Thursday, January 31, 2013

Eliminating Guilt

An Occasion for Guilt
This past Sunday, I had the privilege of participating in a Sanctity of Life Service at Life Bible Fellowship Church. For a variety of reasons, many churches, even churches that have a pro-life position, do not talk very much about abortion. One of the reasons why there is a lack of talk about abortion in our churches is that we know how painful it can be for those who have experienced abortion. Some people will say that it is insensitive to talk about abortion because it brings fresh guilt and shame to people who have had an abortion.
This sentiment certainly should lead churches to be sensitive and gospel-led as they address abortion, but this argumentation brings up a deeper question: Should the church avoid topics that can bring guilt and shame upon people?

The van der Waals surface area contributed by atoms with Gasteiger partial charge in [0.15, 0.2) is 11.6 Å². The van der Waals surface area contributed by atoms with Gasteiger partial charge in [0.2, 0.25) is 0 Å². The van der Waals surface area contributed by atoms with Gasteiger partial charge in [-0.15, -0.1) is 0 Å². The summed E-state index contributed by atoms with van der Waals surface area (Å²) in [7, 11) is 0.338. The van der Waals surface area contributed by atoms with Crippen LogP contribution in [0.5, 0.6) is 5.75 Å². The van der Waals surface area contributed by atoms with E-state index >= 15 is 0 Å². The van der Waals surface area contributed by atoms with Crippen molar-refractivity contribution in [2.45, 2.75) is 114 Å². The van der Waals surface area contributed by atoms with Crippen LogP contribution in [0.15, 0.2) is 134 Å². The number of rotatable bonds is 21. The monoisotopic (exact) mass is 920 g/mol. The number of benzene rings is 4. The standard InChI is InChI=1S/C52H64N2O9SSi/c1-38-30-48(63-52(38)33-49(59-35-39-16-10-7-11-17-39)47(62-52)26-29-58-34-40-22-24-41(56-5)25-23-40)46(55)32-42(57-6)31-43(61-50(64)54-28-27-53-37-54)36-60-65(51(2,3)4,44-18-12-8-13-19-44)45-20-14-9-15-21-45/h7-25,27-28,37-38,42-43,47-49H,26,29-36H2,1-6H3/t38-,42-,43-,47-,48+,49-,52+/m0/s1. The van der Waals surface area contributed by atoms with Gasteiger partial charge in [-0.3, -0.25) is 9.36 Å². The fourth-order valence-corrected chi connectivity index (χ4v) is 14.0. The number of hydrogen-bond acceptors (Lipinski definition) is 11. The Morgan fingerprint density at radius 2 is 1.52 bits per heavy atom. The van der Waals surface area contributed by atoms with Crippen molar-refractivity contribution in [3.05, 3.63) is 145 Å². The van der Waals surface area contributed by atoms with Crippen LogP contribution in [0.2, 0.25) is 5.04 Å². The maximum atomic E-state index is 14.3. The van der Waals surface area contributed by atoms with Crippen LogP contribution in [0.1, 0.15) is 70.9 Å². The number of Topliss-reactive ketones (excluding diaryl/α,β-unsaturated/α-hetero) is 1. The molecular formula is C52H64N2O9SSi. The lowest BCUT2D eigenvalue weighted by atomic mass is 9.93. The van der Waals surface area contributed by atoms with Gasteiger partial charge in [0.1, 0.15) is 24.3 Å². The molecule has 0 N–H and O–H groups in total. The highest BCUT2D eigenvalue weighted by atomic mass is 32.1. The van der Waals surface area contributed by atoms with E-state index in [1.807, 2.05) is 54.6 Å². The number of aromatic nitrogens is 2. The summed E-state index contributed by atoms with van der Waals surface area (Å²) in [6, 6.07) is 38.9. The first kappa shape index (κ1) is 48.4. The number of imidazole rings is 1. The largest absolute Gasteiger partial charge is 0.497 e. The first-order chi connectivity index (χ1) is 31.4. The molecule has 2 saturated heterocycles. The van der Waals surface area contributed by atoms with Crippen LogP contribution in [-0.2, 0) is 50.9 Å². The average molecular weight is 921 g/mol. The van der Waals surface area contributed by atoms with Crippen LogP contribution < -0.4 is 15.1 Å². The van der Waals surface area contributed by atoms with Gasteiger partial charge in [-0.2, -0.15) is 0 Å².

Taking Guilt Seriously
Now, some people would hear this question and dismiss it, saying, "It is impossible for a church to teach God's Word without, at least occasionally, making someone feel guilty or ashamed. If people sin and violate God's Word, it is not the church's job to make sure that they don't feel bad about it. We need to speak the truth."
On the other hand, some people would hear this question and conclude that this is the very problem with Christianity and with all claims concerning moral absolutes. If you say that abortion is wrong, you make others feel guilty for a decision they made. If you say that pre-marital sex or looking at pornography is wrong, you rain down guilt on "violators" of these "sins." If you say that homosexuality is wrong, then you make someone feel guilty simply for trying to live out their own orientation.